In the recent unreported case of Kalipa Mtati v KPMG Services (Pty) Ltd (Case No: J2277/16), an employee submitted two resignation letters to her employer.
Her first resignation letter was submitted after her employer informed her that it was investigating certain allegations made against her. The letter stated, “Please accept this letter as notice of my resignation.”
Despite having resigned, the employee submitted a second resignation a few days after she was informed that the employer would nonetheless continue with the disciplinary proceedings against her. The second resignation letter indicated that the employee was resigning but this time with immediate effect.
Despite the employee’s resignations, the employer proceeded with the disciplinary hearing. At the hearing, the employee challenged whether the chairperson could discipline her following her resignation. The chairperson ruled that she could and proceeded with the hearing. The employee left the hearing after informing the chairperson of her intention to approach the court for an order interdicting the employer from proceeding with the hearing following her resignation. It would appear that the second resignation was aimed at avoiding a dismissal on her record and instead seeking to leave immediately and on her own terms.
The employee did indeed approach the court on an urgent basis. The employee’s case was that the employer could not discipline her as she had resigned and the chairperson’s decision was as a result null and void.
The court distinguished between situations where an employee resigns on notice and situations where an employee resigns with immediate effect. In this case, the employee first resigned on notice and then resigned again with immediate effect.
The court held that “the fact that an employee has given notice to terminate the employment contract does not take away the power of the employer to discipline [the employee] whilst serving the notice period.” In other words, the employer can take disciplinary action against an employee during the employee’s notice period.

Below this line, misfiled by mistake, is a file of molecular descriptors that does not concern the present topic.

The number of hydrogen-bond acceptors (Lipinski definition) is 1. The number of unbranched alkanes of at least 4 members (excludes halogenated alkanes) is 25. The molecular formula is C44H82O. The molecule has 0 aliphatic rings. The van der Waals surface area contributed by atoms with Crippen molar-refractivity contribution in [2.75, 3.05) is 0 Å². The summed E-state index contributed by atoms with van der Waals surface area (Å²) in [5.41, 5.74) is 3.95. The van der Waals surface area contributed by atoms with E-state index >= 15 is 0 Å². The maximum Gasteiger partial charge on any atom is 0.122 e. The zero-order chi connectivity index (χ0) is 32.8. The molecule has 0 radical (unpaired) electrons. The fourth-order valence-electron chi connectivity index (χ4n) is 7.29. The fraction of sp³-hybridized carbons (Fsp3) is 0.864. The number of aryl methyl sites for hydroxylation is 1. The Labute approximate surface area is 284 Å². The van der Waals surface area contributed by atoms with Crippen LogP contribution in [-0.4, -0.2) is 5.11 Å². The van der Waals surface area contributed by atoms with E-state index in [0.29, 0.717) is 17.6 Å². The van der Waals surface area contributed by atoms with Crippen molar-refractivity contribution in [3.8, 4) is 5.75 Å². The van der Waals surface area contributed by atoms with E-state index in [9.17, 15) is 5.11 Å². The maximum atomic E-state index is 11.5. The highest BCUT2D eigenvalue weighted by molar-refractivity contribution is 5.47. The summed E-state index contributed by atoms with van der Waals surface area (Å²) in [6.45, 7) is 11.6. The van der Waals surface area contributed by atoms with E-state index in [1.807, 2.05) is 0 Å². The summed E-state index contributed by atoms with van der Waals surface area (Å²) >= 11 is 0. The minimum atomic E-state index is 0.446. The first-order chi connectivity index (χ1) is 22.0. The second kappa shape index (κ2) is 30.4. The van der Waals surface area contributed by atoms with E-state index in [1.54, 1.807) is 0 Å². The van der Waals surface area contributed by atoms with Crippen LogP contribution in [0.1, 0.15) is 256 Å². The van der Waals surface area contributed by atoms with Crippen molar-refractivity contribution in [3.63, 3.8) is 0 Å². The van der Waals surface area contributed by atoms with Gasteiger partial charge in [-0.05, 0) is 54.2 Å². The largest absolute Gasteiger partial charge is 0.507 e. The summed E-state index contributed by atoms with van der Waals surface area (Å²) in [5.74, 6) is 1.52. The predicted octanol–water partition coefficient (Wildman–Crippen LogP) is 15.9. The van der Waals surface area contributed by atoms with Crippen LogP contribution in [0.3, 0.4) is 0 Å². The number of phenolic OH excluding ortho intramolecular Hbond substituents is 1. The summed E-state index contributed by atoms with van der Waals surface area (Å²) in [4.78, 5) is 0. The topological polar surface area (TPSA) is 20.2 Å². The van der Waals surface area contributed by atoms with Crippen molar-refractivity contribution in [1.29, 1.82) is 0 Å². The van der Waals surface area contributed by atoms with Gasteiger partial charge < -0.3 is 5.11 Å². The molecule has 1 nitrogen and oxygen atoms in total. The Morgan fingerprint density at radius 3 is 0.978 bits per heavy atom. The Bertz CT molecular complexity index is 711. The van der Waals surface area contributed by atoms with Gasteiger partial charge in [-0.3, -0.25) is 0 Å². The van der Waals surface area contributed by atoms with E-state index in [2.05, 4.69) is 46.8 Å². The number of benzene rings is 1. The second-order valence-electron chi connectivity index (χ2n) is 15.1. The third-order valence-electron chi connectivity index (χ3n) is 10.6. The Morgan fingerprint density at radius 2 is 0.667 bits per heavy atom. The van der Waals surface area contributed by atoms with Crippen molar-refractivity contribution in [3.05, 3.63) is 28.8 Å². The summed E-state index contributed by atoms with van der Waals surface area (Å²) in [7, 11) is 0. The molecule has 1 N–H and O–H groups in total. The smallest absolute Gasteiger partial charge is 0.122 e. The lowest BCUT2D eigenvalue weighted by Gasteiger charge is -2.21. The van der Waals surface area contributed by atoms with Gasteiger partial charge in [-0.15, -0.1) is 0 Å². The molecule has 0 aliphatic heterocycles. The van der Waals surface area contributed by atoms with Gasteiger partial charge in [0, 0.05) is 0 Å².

However, the court held that the second resignation letter, which was issued with immediate effect, took away the employer’s right to take disciplinary action against the employee. The employee could terminate the employment contract during her notice period even though the employer had accepted the employee’s first resignation.
Accordingly, and at the time of the disciplinary hearing proceeding, there was no contract of employment between the parties due to the employee’s second resignation, and as a result the employer could not discipline the employee. The court held that the decision to dismiss the employee was a nullity and the employer could not discipline the employee following her second resignation.
This is an interesting decision as it directly impacts employers who chose to continue with disciplinary proceedings notwithstanding an employee’s resignation. Employers may have a number of reasons to continue with the disciplinary proceedings. A dishonesty-related dismissal, for instance in the banking industry will have an impact on the employee’s future employment within that industry.
Following this decision, the employer may proceed with disciplinary action despite the resignation, if the employee resigns on notice and the disciplinary proceedings occur during the employee’s notice period. However, the situation is not the same if the resignation is with immediate effect. It is however important in these circumstances to note that an employee who fails to give proper notice may be acting in breach the employment contract.
Samantha Coetzer, Nicholas Preston and Reabetswe Mampane, Employment practice and services, Cliffe Dekker Hofmeyr.